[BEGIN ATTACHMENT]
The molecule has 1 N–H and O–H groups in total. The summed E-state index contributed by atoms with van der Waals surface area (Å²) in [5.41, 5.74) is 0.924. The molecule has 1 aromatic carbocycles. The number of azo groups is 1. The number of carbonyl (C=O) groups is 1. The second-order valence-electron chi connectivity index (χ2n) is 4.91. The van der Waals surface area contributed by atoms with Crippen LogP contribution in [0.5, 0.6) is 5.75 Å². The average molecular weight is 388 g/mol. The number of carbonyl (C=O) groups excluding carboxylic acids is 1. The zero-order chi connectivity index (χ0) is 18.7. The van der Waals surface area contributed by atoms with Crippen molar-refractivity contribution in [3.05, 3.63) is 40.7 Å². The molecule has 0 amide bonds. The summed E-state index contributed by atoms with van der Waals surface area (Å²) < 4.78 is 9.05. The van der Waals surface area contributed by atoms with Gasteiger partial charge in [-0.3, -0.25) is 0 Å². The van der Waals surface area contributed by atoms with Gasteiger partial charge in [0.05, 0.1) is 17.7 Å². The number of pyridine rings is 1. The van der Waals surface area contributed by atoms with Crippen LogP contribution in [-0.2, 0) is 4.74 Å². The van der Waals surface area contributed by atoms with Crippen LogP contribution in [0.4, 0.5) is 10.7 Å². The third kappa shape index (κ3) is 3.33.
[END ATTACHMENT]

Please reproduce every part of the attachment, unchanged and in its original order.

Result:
The molecule has 1 N–H and O–H groups in total. The summed E-state index contributed by atoms with van der Waals surface area (Å²) in [5.41, 5.74) is 0.924. The molecule has 1 aromatic carbocycles. The number of azo groups is 1. The number of carbonyl (C=O) groups is 1. The second-order valence-electron chi connectivity index (χ2n) is 4.91. The van der Waals surface area contributed by atoms with Crippen LogP contribution in [0.5, 0.6) is 5.75 Å². The average molecular weight is 388 g/mol. The number of carbonyl (C=O) groups excluding carboxylic acids is 1. The zero-order chi connectivity index (χ0) is 18.7. The van der Waals surface area contributed by atoms with Crippen molar-refractivity contribution in [3.05, 3.63) is 40.7 Å². The molecule has 0 amide bonds. The summed E-state index contributed by atoms with van der Waals surface area (Å²) < 4.78 is 9.05. The van der Waals surface area contributed by atoms with Gasteiger partial charge in [-0.3, -0.25) is 0 Å². The van der Waals surface area contributed by atoms with Gasteiger partial charge in [0.05, 0.1) is 17.7 Å². The number of pyridine rings is 1. The van der Waals surface area contributed by atoms with Crippen LogP contribution in [-0.2, 0) is 4.74 Å². The van der Waals surface area contributed by atoms with Crippen LogP contribution in [0.4, 0.5) is 10.7 Å². The third kappa shape index (κ3) is 3.33.